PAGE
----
Pireaus to Heraklion, the tricky bit.
The journey from Igoumenitsa to Pireaus was non-eventful, with only one stop to fill up with fuel along the way. We were grateful for having layered our clothing, as each country got that little bit warmer.
Arriving in Pireaus and navigating the port was tricky to say the least, we had no idea which gate we should go to, the traffic around the area was hectic and there seemed to be a lot of frustrating 'make a U turn' comments from our sat nav.
After our 3rd attempt, we found the relevant ticket office, check-in was completed and we were pointed in the direction of the ferry to board immediately. Amazing! We couldn't believe we had made it, never mind with time to spare. I all but skipped back to the van, jumped inside and wafted our newly collected tickets in the face of my fellow traveller. The tiredness didn't dampen the squeal of excitement from either of us.
I was well prepared:-
Boarding tickets - check!
Passports - check!
Residency - check!
Negative PCR test - check!
Passenger Locator Form (PLF) - check!
Animal Health Certificates - check!
Sadly, my organisation skills didn't impress Mr Ferry Man. After trawling through our paperwork, Mr Ferry Man found a glitch - apparently the date that I had filled in our PLF was too soon. Too soon?
The website rules that I had read and re-read a trillion times before filling in the details had stated that the form must be completed AT LEAST 24 hours in advance. In fact, it wouldn't allow you to fill it in for the current date. In that respect, surely it also had the capabilities to stop you filling in a date that would be considered 'too soon' to complete the form?
Urgh, it makes my head hurt reliving this episode. He refused us entry.
He pointed us in the direction of the port police who were the only people who could override this situation.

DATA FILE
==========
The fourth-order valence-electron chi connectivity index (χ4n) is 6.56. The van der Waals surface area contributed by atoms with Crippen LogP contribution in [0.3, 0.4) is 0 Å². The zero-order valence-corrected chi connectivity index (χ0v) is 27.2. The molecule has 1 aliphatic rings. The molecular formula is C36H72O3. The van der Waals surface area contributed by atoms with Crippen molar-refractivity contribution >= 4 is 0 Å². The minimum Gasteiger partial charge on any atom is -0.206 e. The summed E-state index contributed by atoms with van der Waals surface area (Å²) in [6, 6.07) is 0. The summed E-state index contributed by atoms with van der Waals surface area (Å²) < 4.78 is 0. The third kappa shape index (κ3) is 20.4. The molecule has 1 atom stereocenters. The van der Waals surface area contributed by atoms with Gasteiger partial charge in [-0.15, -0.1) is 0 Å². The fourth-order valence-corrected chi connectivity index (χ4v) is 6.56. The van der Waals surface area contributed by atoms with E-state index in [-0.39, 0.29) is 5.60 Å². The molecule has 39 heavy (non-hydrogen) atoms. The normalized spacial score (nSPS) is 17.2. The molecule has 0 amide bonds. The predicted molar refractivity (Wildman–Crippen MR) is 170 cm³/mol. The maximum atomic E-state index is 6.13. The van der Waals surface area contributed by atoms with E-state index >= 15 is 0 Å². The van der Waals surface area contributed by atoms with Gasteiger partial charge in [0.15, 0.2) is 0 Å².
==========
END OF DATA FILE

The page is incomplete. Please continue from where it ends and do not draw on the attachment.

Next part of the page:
This was more than a hitch, this had the potential to be catastrophic to our journey.
We'd had an incident several years earlier whilst holidaying in Crete and had to deal with the police following a car collision - we weren't at fault but had certainly been treated that way. Speaking with the port police was daunting, even more so than having to re-navigate the roads to get to the relevant gate.
I can't write the nitty gritty of the conversation that followed, it didn't make sense and quite frankly, I don't want to re-live it. There was a lot of shouting, demanding documents, not being satisfied with said documents, and lots of refusals to let us board. My brain simultaneously tried to reason with the policeman, whilst also trying to consider what our other options might be. Finding a hotel to live in with a dog and a cat until border restrictions were lifted did not appeal. Who knew how long that would even be - we had known that travelling during a pandemic was not an ideal time, but circumstances had dictated it. We had done everything humanly possible to negate the risk involved with our journey.
I persevered, not entirely sure whether I might get arrested. I produced document after document, none was sufficient. He flicked through the substantial file of paperwork I had and eventually demanded he see my AFM (pronounced af-fer-me). My mind went blank. What was my AFM, where was my AFM, did I even have an AFM?
You know when you say a word so many times that you're not sure it's even a word anymore?
I did the only thing a 40+ year old woman could do in a situation like that. I called my Dad.
It was, of course, the ONLY document I hadn't printed off and put in my trusty file. I found my email with shaking hands and prayed that the policeman could read it through the grease on my screen. He handed back the phone and told me to show it to Mr Ferry Man and with a waft of his hand I was dismissed. Just like that. His mobile phone rang and he answered, walking out of the station and leaving me stood amongst 3 other policemen, not quite sure what had just happened. I considered whether I should stay and wait for him, before deciding that if I gave him another opportunity to change his mind, he likely would. My knees were still knocking, but I attempted the most casual walk back to the van. My guess is that Robocop would have looked more casual. I jumped in the van like a get-away car shouting "drive, just drive, quick!"
Thankfully, our panic did not extend to the fur kids, who were oblivious to the whole turn of events taking place.
Back to Mr Ferry Man. I braced myself for another confrontation as I offered him my AFM.
"Why are you showing me this?"
"The policeman told me to"
"What has this got to do with anything?"
And here I played my most powerful Greek gesture - the shrug.
He shrugged. Then he wafted his hand. We were on.
Neither of us can remember much of the moments that followed, such was our adrenalin rush. Once again, we feigned casualness as we pulled forward and up the ramp to board.
*Insert Miley Cyrus, The Climb* for dramatic tension.
We settled into our cabin, once again oblivious to what lay ahead.